HMS Siren (1773)

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For other ships of the same name, see HMS Siren.
Career (Great Britain) Royal Navy Ensign (1707-1801)
Name: HMS Siren
Ordered: 25 December 1770
Builder: John Henniker & Co, Chatham
Laid down: April 1771
Launched: 2 November 1773
Completed: 5 October 1775 at Chatham Dockyard
Commissioned: August 1775
Fate: Grounded and abandoned under fire, 6 November 1777
General characteristics
Class & type: 28-gun Enterprise-class sixth-rate frigate
Tons burthen: 603 4094 bm
Length: 120 ft 10 in (36.83 m) (overall)
99 ft 7.5 in (30.366 m) (keel)
Beam: 33 ft 9 in (10.3 m)
Depth of hold: 10 ft 9 in (3.28 m)
Sail plan: Full-rigged ship
Complement: 200 officers and men
Armament:

28 guns comprising

HMS Siren (or Syren[Note 1]) was a 28-gun Enterprise-class sixth-rate frigate of the Royal Navy. Siren was first commissioned in August 1775 under the command of Captain Tobias Furneaux, her only commanding officer.

Service[edit]

She took part in the Battle of the Rice Boats on 2-3 March 1776 on the border between the Province of Georgia and the Province of South Carolina and in the Battle of Sullivan's Island of 28 June 1776 upon Charleston, South Carolina.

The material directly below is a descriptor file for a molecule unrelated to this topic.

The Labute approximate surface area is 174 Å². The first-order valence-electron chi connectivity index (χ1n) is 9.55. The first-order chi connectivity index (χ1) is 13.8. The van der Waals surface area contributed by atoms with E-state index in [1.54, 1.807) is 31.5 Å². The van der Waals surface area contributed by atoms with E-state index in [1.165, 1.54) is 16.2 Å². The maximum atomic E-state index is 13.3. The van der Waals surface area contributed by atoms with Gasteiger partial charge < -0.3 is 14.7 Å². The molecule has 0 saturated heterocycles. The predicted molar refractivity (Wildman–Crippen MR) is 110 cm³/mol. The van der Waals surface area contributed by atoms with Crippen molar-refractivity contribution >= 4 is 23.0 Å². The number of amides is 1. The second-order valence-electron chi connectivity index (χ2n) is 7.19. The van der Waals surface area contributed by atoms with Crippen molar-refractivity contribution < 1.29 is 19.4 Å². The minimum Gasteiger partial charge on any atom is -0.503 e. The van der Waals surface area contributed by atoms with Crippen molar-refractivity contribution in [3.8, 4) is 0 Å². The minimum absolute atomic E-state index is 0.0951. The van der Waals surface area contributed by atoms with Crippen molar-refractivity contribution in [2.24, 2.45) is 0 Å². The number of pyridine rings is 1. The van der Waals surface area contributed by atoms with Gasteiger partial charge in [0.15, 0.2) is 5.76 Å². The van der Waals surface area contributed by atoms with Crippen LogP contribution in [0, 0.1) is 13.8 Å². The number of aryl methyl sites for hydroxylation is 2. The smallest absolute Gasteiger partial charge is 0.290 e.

Fate[edit]

Siren, escorting a convoy in poor visibility, ran aground at about 6:00 am on 6 November 1777 near Point Judith, along with two other ships. Efforts were made to bring her off, but American forces ashore brought up field artillery and prevented salvage operations. Siren was abandoned with the loss of 2 killed and 5 wounded.[1] [2][Note 2]

Notes[edit]

  1. ^ Spelling during the period was not fixed.
  2. ^ Some sources have 10 November,[3] but the court martial records and other official documents show 6 November.[2]

References[edit]

Notes
  1. ^ David J. Hepper (1 March 1994). British warship losses in the age of sail, 1650-1859. Jean Boudriot. ISBN 978-0-948864-30-8. Retrieved 17 October 2011. 
  2. ^ a b Winfield (2007)
  3. ^ Robert F. Marx (1 December 1987). Shipwrecks in the Americas. Courier Dover Publications. p. 152. ISBN 978-0-486-25514-9. Retrieved 16 October 2011. 
Bibliography